Emerging-Tech Is Making Environmental Problems ‘Visible & Actionable’

In Clean Facts, Clean Talk, Innovations, News, Renewable Energy, Technology

Today, companies are joining forces to use technology to make environmental problems not only visible but actionable.

At the recent Global Climate Action Summit (GCAS) in San Francisco, 21 companies, including Bloomberg, Cisco, Hewlett Packard, Lyft and Salesforce, announced the launch of the Step Up Declaration, a new alliance dedicated to harnessing the power of emerging technologies to help reduce greenhouse gas emissions across all economic sectors.

Emerging technology like AI, blockchain, sensors, IoT, and mobile are empowering business leaders to accelerate sustainability.

Environmental Defense Fund* (EDF) surveyed over 500 high-level executives for a benchmark report exploring how emerging technology is driving business sustainability. The results are extremely promising, especially in the tech industry.

EDF’s work with Aclima, the University of Texas at Austin and Google showed that air pollution can be as much as eight times higher on one end of the block than the other.

Now, EDF is working with the city of Houston and connected vehicle technology maker Geotab to deploy “future fleets” across the city and by using telematics technologies it is trying to create maps that pinpoint the exact locations of pollution hotspots.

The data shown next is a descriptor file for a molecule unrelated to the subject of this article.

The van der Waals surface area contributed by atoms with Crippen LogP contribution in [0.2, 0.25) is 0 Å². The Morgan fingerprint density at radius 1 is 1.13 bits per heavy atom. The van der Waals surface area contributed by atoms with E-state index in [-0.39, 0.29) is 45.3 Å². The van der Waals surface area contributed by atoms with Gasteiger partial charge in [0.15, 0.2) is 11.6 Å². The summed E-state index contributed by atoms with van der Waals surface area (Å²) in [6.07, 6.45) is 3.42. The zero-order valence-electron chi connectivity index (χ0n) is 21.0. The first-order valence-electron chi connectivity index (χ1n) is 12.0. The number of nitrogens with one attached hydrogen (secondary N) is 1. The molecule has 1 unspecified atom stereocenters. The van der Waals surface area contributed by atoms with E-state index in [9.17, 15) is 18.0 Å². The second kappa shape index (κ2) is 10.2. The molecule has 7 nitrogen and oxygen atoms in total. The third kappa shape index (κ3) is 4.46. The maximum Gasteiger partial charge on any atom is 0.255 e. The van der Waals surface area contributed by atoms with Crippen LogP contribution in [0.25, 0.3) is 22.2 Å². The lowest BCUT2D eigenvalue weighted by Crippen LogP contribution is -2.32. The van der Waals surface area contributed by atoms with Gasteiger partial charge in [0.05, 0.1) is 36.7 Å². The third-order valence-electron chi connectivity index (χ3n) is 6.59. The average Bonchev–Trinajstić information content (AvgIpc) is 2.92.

In addition, a new generation of inexpensive, portable air-quality sensors is making it easier for citizen groups and individuals to monitor the air around them.

Agriculture is one of the last major sectors to experience the digital revolution and it’s a market ripe for growth.

In 2017, tech startups in the agriculture sphere raised $670 million to develop software management, big data analytics, automated equipment and other cutting-edge tools that help farmers grow crops with scientific precision.

Advances in precision agriculture  are leading to better farming and conservation outcomes, and have been especially helpful in tackling fertilizer loss, a particular concern for farmers, as nitrogen fertilizer is one of their biggest expenses. It’s also a major contributor to water pollution and climate change.

Top coders are competing in hackathons to thwart illegal fishing, strengthen human rights protections for fish workers, improve the market power of small-scale fishermen, improve fish species identification, democratize fishing regulations and more.

The potential for blockchain to revolutionize electricity markets holds great promise.

Walmart is working with IBM to use blockchain to track every bag of spinach and head of lettuce across its massive supply chain to pinpoint and eradicate food contaminants. The upside for the environment is less food waste. For business? Increased supply chain efficiencies. For consumers? Improved food safety.

Tech innovations empower business leaders to balance profitable growth with environmental stewardship. This is no longer an either/or scenario; we need both.

 

 

 

 

Reference- Tom Murray (VP, EDF+Business), Cleantechnica, NewYork Times, EDF website

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